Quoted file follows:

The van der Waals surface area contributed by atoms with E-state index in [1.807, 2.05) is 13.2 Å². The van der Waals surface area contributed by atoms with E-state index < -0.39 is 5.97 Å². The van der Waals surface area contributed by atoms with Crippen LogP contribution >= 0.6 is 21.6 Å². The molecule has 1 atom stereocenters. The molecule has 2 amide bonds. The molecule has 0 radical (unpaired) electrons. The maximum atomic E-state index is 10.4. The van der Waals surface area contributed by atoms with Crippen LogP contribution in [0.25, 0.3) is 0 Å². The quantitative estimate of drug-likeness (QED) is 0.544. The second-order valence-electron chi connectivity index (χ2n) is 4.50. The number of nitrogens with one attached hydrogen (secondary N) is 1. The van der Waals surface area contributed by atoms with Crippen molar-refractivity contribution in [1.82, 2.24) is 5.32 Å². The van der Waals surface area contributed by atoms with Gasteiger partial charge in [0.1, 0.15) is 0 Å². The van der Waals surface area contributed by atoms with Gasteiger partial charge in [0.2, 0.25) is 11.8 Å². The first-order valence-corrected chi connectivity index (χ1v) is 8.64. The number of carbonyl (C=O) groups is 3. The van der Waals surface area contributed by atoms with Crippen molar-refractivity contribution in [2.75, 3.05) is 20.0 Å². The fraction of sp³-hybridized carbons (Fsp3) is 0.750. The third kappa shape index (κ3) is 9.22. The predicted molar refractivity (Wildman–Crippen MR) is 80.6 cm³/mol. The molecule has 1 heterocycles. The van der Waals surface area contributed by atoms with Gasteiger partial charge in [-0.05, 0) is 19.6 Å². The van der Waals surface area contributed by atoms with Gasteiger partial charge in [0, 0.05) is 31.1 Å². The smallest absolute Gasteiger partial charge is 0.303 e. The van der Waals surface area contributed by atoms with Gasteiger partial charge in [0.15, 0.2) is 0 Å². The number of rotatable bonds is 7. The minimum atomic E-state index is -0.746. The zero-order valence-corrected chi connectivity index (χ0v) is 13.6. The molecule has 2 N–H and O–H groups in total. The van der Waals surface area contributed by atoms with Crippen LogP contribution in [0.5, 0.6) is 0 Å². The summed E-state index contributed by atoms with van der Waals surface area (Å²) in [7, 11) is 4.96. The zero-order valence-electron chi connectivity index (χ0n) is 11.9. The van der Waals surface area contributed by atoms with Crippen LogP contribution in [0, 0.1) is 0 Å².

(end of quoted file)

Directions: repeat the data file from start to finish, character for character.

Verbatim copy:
The van der Waals surface area contributed by atoms with E-state index in [1.807, 2.05) is 13.2 Å². The van der Waals surface area contributed by atoms with E-state index < -0.39 is 5.97 Å². The van der Waals surface area contributed by atoms with Crippen LogP contribution >= 0.6 is 21.6 Å². The molecule has 1 atom stereocenters. The molecule has 2 amide bonds. The molecule has 0 radical (unpaired) electrons. The maximum atomic E-state index is 10.4. The van der Waals surface area contributed by atoms with Crippen LogP contribution in [0.25, 0.3) is 0 Å². The quantitative estimate of drug-likeness (QED) is 0.544. The second-order valence-electron chi connectivity index (χ2n) is 4.50. The number of nitrogens with one attached hydrogen (secondary N) is 1. The van der Waals surface area contributed by atoms with Crippen molar-refractivity contribution in [1.82, 2.24) is 5.32 Å². The van der Waals surface area contributed by atoms with Gasteiger partial charge in [0.1, 0.15) is 0 Å². The van der Waals surface area contributed by atoms with Gasteiger partial charge in [0.2, 0.25) is 11.8 Å². The first-order valence-corrected chi connectivity index (χ1v) is 8.64. The number of carbonyl (C=O) groups is 3. The van der Waals surface area contributed by atoms with Crippen molar-refractivity contribution in [2.75, 3.05) is 20.0 Å². The fraction of sp³-hybridized carbons (Fsp3) is 0.750. The third kappa shape index (κ3) is 9.22. The predicted molar refractivity (Wildman–Crippen MR) is 80.6 cm³/mol. The molecule has 1 heterocycles. The van der Waals surface area contributed by atoms with Gasteiger partial charge in [-0.05, 0) is 19.6 Å². The van der Waals surface area contributed by atoms with Gasteiger partial charge in [0, 0.05) is 31.1 Å². The smallest absolute Gasteiger partial charge is 0.303 e. The van der Waals surface area contributed by atoms with Gasteiger partial charge in [0.15, 0.2) is 0 Å². The number of rotatable bonds is 7. The minimum atomic E-state index is -0.746. The zero-order valence-corrected chi connectivity index (χ0v) is 13.6. The molecule has 2 N–H and O–H groups in total. The van der Waals surface area contributed by atoms with Crippen LogP contribution in [0.5, 0.6) is 0 Å². The summed E-state index contributed by atoms with van der Waals surface area (Å²) in [7, 11) is 4.96. The zero-order valence-electron chi connectivity index (χ0n) is 11.9. The van der Waals surface area contributed by atoms with Crippen LogP contribution in [0, 0.1) is 0 Å².